In 1966 Bill Butler was a radioman in Vietnam who would take supply requisitions daily to his Navy unit’s soon-to-be-famous supply officer, Lt. Roger Staubach.

Butler would get the future NFL hall of famer’s signature on the paperwork. Of course Staubach’s autograph would become coveted for sports collectors and fans for years to come. But back then, these were official Navy documents not for private use. To this day, Butler doesn’t have Staubach’s signature anywhere in his home in Madison.

And Butler hasn’t communicated with the legendary Dallas Cowboys quarterback since leaving Chu Lai in the spring of 1967. Staubach was still there when he left.

“He was nice. He was good. I liked him,” Butler said. “I never worked directly under him but every day I saw him.”

They belonged to the Naval Support Activity in Chu Lai. Butler was initially assigned to the activity’s headquarters in Da Nang when he arrived in Vietnam in April 1966 for his 11-month tour. From then until that August, he did communications work in the two-story fortress building known as the White Elephant.

A mural of a pack of elephants adorned the front gates of the heavily-fortified building. Butler worked 12-hour shifts, seven days a week.

“I don’t know why it was named White Elephant,” he said. “Probably because it was so big.”

Butler remembers the “long hours and being stuck in the fortress, the White Elephant, for a long period of time.” If there was a threat, the gates would be closed with a Marine tank unit guarding the perimeter.

The radiomen operated the teletype, provided the voice communications and did Morse code when the voice transmissions weren’t working. Butler, the 19-year-old radioman, was later promoted to seaman. He said the most action he saw in Da Nang was in his initial two weeks in country when he rode guard duty on transport trucks before he was assigned to the White Elephant.

“It’s just the idea of hearing gunfire and seeing flares going up all night long and riding on the back of a truck,” he said.

But he heard more gunfire when he transferred to Chu Lai. He also heard the bombing runs by B-52s. Butler said his two closest calls came from accidents – a jeep accident in which he had a head injury and a night-time incident at sea. In the water incident, he was getting weather data when he was asked to jump from one boat to another. “I had to swim underwater. It was night-time, pitch black, with the wind blowing. Heavy seas,” he said.

He did have some good times in Vietnam. He saw comedienne Phyllis Diller when she entertained in July 1966 in Da Nang. Butler laughs while recalling an incident in Chu Lai when a radioman slipped and fell while running for cover from small arms fire. The radioman split the back of his pants and his boots fell off. “I was right behind him,” Butler said laughing. In another incident, he recalled seeing the silhouette of a guy bracing himself in a swaying 30-foot tower during a typhoon.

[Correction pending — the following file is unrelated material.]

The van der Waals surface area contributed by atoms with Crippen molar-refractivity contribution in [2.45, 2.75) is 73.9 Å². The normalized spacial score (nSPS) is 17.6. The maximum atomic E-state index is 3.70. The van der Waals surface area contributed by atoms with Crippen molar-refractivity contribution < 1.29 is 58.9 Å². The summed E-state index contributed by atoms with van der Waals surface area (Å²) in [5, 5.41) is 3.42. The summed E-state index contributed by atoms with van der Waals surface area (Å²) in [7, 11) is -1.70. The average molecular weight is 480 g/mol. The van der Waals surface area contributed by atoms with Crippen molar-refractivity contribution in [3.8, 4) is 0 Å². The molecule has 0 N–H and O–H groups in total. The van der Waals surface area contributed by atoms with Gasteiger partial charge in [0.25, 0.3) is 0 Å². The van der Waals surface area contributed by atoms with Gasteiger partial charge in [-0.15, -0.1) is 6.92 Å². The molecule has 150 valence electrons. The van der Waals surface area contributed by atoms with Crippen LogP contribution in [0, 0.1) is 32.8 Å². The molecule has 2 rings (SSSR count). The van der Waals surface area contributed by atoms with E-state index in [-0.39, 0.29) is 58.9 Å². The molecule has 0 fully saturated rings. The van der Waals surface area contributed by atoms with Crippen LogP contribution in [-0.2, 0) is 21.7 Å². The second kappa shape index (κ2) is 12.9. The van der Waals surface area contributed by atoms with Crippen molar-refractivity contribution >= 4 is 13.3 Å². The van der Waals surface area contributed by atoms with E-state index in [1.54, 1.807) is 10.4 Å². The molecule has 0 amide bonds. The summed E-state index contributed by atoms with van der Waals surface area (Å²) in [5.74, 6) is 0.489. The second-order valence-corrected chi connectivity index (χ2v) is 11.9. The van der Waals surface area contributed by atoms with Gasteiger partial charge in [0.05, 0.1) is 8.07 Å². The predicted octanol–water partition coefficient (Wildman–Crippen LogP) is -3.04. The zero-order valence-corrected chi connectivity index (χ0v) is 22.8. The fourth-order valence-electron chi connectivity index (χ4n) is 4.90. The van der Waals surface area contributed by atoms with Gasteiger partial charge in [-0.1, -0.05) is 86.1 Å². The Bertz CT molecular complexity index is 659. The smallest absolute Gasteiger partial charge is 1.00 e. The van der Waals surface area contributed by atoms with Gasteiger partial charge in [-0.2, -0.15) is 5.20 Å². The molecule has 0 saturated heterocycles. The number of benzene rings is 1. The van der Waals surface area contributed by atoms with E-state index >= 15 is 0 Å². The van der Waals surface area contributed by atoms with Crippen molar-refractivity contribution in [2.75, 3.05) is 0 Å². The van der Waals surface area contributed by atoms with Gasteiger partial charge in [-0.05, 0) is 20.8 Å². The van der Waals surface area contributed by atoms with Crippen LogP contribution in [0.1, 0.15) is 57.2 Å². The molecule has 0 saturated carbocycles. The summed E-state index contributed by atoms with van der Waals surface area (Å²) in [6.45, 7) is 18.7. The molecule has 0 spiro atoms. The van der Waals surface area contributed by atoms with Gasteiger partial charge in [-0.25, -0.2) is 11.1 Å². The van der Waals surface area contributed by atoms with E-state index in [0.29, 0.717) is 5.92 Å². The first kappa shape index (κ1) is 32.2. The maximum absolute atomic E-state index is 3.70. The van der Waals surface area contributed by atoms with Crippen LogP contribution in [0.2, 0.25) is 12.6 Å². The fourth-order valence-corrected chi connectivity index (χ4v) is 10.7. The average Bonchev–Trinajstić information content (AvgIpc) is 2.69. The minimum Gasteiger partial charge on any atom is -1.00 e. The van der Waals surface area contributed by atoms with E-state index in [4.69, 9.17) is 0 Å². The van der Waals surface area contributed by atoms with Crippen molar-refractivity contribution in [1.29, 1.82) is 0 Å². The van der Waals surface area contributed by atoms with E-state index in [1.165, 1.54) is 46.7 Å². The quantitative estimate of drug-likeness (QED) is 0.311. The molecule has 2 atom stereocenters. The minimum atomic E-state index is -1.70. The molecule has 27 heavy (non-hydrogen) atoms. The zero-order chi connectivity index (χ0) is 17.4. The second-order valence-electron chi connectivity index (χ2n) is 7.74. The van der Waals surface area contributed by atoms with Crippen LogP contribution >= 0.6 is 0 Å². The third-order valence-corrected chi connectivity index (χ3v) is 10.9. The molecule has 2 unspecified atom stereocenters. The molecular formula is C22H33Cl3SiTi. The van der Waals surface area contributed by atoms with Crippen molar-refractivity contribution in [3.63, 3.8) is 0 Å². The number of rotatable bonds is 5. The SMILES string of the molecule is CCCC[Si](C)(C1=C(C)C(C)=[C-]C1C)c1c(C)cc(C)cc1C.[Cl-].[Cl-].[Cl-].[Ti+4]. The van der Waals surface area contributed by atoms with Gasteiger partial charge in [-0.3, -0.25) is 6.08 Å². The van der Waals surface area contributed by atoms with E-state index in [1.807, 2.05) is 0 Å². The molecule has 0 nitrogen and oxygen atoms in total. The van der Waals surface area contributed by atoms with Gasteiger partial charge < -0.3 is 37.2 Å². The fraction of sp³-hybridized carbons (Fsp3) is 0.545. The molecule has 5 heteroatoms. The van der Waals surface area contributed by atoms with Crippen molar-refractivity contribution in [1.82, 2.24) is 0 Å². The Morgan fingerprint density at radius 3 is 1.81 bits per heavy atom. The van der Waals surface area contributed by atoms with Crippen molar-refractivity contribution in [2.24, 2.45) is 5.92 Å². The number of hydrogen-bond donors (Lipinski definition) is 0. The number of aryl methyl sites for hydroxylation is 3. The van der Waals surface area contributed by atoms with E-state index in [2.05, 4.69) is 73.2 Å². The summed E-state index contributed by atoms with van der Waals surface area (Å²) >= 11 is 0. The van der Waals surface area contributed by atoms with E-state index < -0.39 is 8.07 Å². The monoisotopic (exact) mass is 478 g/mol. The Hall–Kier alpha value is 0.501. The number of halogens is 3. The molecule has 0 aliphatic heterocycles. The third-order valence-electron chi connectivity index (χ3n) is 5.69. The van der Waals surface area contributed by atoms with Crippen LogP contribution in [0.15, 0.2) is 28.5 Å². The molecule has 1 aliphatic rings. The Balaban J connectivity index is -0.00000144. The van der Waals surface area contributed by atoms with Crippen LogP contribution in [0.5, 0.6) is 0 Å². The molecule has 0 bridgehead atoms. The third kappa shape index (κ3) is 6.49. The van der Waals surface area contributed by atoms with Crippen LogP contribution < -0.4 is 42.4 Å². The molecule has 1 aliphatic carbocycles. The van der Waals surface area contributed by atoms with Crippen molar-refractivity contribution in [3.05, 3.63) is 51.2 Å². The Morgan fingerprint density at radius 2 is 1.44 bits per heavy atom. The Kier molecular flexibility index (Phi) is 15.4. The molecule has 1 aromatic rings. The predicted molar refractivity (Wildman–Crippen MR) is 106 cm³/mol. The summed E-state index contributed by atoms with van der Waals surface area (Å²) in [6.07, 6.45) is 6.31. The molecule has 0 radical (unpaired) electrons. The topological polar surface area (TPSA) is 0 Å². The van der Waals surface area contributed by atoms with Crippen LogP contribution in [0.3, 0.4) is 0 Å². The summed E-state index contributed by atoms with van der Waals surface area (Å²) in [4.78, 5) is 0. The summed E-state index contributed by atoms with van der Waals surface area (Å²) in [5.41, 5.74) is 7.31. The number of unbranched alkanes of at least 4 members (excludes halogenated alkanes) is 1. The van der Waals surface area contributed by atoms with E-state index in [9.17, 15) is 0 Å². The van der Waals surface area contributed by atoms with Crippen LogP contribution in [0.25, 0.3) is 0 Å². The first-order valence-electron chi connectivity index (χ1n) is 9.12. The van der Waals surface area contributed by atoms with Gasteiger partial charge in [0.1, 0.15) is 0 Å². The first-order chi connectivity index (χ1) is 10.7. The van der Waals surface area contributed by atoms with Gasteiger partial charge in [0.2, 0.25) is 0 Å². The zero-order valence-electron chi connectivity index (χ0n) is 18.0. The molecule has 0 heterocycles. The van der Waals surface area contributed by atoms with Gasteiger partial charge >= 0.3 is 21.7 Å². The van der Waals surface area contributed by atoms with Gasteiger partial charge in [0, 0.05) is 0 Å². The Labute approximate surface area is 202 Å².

The Lynchburg, Virginia, native grew up in a patriotic environment. His father, William Butler, was an infantry Soldier wounded at the Rhine River in World War II. Butler joined the Navy Reserve in his junior year at E.C. Glass High School where he graduated in June 1964.

“I just felt I needed to do something to give back to the United States and all,” he said.

He stayed in the Navy Reserve until he went on active duty in June 1965. After six months of radioman training in Bainbridge, Maryland, he had three weeks of counterinsurgency training at Camp Coronado in San Diego. Next he spent a week at Camp Pendleton learning basic infantry tactics and weapons. His trip from the Philippines to Vietnam took about seven days by ship.

The Naval Support Activity received the Navy Unit Commendation Medal in 1967 for its service in Vietnam. But Butler recalled seeing antiwar protesters at the Los Angeles Airport when he arrived in late March 1967.

“Oh man, being in Vietnam and what you go through. You’re proud of what you’re doing. You have a sense of patriotism and mutual respect for each other,” he said. “And then to get back to the States, everything changed.”

He left the Navy in 1969 as a petty officer second class. But he reenlisted in the Navy Reserve in 1971 and he joined the Army in October 1977. He retired from the Army in November 1993 as a master sergeant.

Butler worked for Mevatec Corporation from 1996-2007 and for Radiance Technologies from 2007-18 until he retired as a government property administrator. He has lived in the local area since 1987.

His Korean native wife of 28 years, Sol Cha, died in 2004 from liver cancer. Their son, James, who served eight years in the Army Reserve, resides in Madison.

Butler, 74, enjoys being a military re-enactor with the First Patriot Support Group. He and his friend Bridget Liddle of Huntsville, a retired nurse, share a mutual interest in hiking.

“I’ve always been proud to be in the military and in Vietnam,” he said. “I enjoyed my military career and going all over the world with the Navy and the Army. I feel fortunate to have been in both of them.”

Editor’s note: This is the 284th in a series of articles about Vietnam veterans as the United States commemorates the 50th anniversary of the Vietnam War.

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